WASHINGTON — Sen. Cory Booker, D-N.J., has introduced legislation Booker said would protect commuters, rail operators and commercial truck drivers from the “dangers” of sleep apnea.
The legislation, which is cosponsored by Sens. Robert Menendez, D-N.J., Charles Schumer, D-N.Y., and Kirsten Gillibrand, D-N.Y., and introduced in the House by Reps. Bill Pascrell Jr., D-N.J., and Albio Sires, D-N.J., would require the U.S. Department of Transportation (DOT) to implement the proposed rule mandating sleep apnea testing and treatment for rail operators and commercial truck drivers that was reversed by the Trump Administration last month.
The proposed rulemaking on sleep apnea would have set standards for sleep apnea testing for both commercial truck drivers and railroad engineers.
The lawmakers noted the announcement comes on the heels of the National Transportation Safety Board’s (NTSB) findings confirming the engineer involved in the deadly 2016 Hoboken, New Jersey, train crash was diagnosed with obstructive sleep apnea after the incident but not tested during an examination two months prior.
“The recent findings released by NTSB on the Hoboken and LIRR crashes underscore just how shortsighted and reckless the Trump administration’s recent decision was to reverse the rule requiring sleep apnea testing and treatment,” said Booker, the top-ranking Democrat on the Senate subcommittee overseeing America's rail infrastructure. “We simply cannot stand idly by and wait for the next tragic incident. It’s imperative that we take immediate steps to strengthen rail safety standards, and sleep apnea testing is a common-sense safety measure that could prevent crashes and save lives. I’m proud to stand with Senator Schumer and my colleagues in the House and Senate in introducing legislation to protect operators and commuters from another preventable tragedy by expanding sleep apnea testing and treatment requirements.”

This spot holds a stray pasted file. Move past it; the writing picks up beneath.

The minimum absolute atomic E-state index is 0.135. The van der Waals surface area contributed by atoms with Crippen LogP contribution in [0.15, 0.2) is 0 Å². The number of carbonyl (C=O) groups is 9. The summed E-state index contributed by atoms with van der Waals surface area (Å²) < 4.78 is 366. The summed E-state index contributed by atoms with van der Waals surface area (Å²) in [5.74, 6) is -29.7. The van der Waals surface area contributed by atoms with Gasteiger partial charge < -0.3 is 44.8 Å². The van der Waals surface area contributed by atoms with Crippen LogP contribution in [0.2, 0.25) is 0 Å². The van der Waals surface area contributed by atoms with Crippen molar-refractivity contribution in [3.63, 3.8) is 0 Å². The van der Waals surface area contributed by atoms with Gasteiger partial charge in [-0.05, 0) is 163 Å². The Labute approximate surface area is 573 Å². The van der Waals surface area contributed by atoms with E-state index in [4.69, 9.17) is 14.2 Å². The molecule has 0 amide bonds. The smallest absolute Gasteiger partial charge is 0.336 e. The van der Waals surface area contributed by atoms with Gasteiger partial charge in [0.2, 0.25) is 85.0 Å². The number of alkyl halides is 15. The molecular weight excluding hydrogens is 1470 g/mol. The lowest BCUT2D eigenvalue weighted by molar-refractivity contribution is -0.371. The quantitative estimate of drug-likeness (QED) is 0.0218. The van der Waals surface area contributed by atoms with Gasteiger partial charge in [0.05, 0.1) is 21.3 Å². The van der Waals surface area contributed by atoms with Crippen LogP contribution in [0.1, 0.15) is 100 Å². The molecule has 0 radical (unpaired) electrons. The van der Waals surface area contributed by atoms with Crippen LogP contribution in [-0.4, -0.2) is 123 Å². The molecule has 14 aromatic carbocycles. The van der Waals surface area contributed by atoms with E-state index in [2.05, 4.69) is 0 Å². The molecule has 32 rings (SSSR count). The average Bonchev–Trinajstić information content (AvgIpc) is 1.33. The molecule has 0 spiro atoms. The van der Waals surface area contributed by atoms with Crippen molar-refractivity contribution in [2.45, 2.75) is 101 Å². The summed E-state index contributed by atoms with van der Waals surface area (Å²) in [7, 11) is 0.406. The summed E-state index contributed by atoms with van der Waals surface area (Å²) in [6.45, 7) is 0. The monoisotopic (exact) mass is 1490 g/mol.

“Whether on the roads or the rails, the safety of the traveling public must be our highest transportation priority,” said Menendez, the ranking member of the Senate’s mass transit subcommittee. “I’m disappointed that the administration chose to put the traveling public at risk by ignoring the threat sleep apnea poses. This legislation would address that failure and implement this commonsense public safety policy to protect riders, save lives, and make our rails and roadways safer.”
“While the MTA has rightfully committed to sleep apnea testing, a federal law would force all rail lines—in New York, New Jersey and across the country — to conduct these tests in perpetuity and with clear federal guidelines. Across-the-board sleep apnea testing must be law of the land for train operators and commercial drivers to help ensure us that the tragedies that happened in Brooklyn and in Hoboken will be prevented in the future,” said Schumer.
"Reducing fatigue-related accidents is at the top of the National Transportation Safety Board's most-wanted list of transportation safety improvements, and we now know that fatigue may have been a contributing factor in catastrophic rail accidents in Hoboken and Brooklyn,” said Pascrell. Yet before these findings were made public, President Trump made the shortsighted decision to reverse mandatory testing for sleep apnea. Safety must be our No. 1 priority, for the sake of the men, women, and children who rely on mass transit every day. I will fight to advance our legislation reversing the administration's decision and requiring DOT to implement a common sense mandatory sleep apnea testing rule."
A rule proposed by the Obama administration in March 2016 would have expanded sleep apnea testing and treatment requirements for train operators and commercial truck drivers across the nation. Last month, the Trump administration unexpectedly announced that the rule was withdrawn.
From as early as 2001, the NTSB has recommended that rail operators be tested and treated for sleep disorders like sleep apnea following a series of deadly derailments.
In August, Booker, Schumer, Menendez and Gillibrand pressed Transportation Secretary Elaine Chao on DOT’s decision to withdraw the proposed rule to mandate sleep apnea testing on the federal level for rail workers and commercial truck drivers if a symptom is observed. In a letter to Chao, the senators requested the data DOT used to make the decision to withdraw the rule along with DOT’s plan to identify and treat rail operators and truckers suffering from obstructive sleep apnea.